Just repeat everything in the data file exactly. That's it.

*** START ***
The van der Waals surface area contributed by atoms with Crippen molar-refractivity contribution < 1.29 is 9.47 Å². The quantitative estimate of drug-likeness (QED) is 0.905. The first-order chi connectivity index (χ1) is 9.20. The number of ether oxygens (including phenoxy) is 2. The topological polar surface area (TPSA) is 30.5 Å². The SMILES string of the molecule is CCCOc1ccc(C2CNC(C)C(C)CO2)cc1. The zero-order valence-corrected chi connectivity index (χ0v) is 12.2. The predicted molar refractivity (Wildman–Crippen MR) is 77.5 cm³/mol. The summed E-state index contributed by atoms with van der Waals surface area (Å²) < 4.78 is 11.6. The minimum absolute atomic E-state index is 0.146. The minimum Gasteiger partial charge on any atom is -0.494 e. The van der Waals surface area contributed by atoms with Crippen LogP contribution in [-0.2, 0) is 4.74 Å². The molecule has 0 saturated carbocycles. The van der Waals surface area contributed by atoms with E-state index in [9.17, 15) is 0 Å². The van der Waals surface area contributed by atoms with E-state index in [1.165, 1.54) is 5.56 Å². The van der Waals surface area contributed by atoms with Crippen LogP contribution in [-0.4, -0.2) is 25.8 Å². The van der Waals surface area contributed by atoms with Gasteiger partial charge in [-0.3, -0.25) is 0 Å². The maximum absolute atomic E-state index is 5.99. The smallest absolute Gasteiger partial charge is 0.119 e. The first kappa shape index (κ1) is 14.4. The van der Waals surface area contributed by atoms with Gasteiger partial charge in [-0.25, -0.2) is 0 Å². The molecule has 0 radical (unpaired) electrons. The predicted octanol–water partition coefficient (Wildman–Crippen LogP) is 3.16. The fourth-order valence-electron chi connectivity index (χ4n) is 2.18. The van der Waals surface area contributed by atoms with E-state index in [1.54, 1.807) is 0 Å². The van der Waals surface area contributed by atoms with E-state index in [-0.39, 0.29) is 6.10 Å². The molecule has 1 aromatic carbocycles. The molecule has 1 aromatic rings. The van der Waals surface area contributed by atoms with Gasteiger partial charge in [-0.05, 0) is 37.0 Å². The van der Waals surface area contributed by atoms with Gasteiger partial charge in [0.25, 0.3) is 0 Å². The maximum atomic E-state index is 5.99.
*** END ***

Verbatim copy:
The van der Waals surface area contributed by atoms with Crippen molar-refractivity contribution < 1.29 is 9.47 Å². The quantitative estimate of drug-likeness (QED) is 0.905. The first-order chi connectivity index (χ1) is 9.20. The number of ether oxygens (including phenoxy) is 2. The topological polar surface area (TPSA) is 30.5 Å². The SMILES string of the molecule is CCCOc1ccc(C2CNC(C)C(C)CO2)cc1. The zero-order valence-corrected chi connectivity index (χ0v) is 12.2. The predicted molar refractivity (Wildman–Crippen MR) is 77.5 cm³/mol. The summed E-state index contributed by atoms with van der Waals surface area (Å²) < 4.78 is 11.6. The minimum absolute atomic E-state index is 0.146. The minimum Gasteiger partial charge on any atom is -0.494 e. The van der Waals surface area contributed by atoms with Crippen LogP contribution in [-0.2, 0) is 4.74 Å². The molecule has 0 saturated carbocycles. The van der Waals surface area contributed by atoms with E-state index in [9.17, 15) is 0 Å². The van der Waals surface area contributed by atoms with E-state index in [1.165, 1.54) is 5.56 Å². The van der Waals surface area contributed by atoms with Crippen LogP contribution in [-0.4, -0.2) is 25.8 Å². The van der Waals surface area contributed by atoms with Gasteiger partial charge in [-0.3, -0.25) is 0 Å². The maximum absolute atomic E-state index is 5.99. The smallest absolute Gasteiger partial charge is 0.119 e. The first kappa shape index (κ1) is 14.4. The van der Waals surface area contributed by atoms with Gasteiger partial charge in [-0.25, -0.2) is 0 Å². The molecule has 0 radical (unpaired) electrons. The predicted octanol–water partition coefficient (Wildman–Crippen LogP) is 3.16. The fourth-order valence-electron chi connectivity index (χ4n) is 2.18. The van der Waals surface area contributed by atoms with E-state index in [1.54, 1.807) is 0 Å². The van der Waals surface area contributed by atoms with E-state index in [-0.39, 0.29) is 6.10 Å². The molecule has 1 aromatic carbocycles. The molecule has 1 aromatic rings. The van der Waals surface area contributed by atoms with Gasteiger partial charge in [-0.05, 0) is 37.0 Å². The van der Waals surface area contributed by atoms with Gasteiger partial charge in [0.25, 0.3) is 0 Å². The maximum atomic E-state index is 5.99.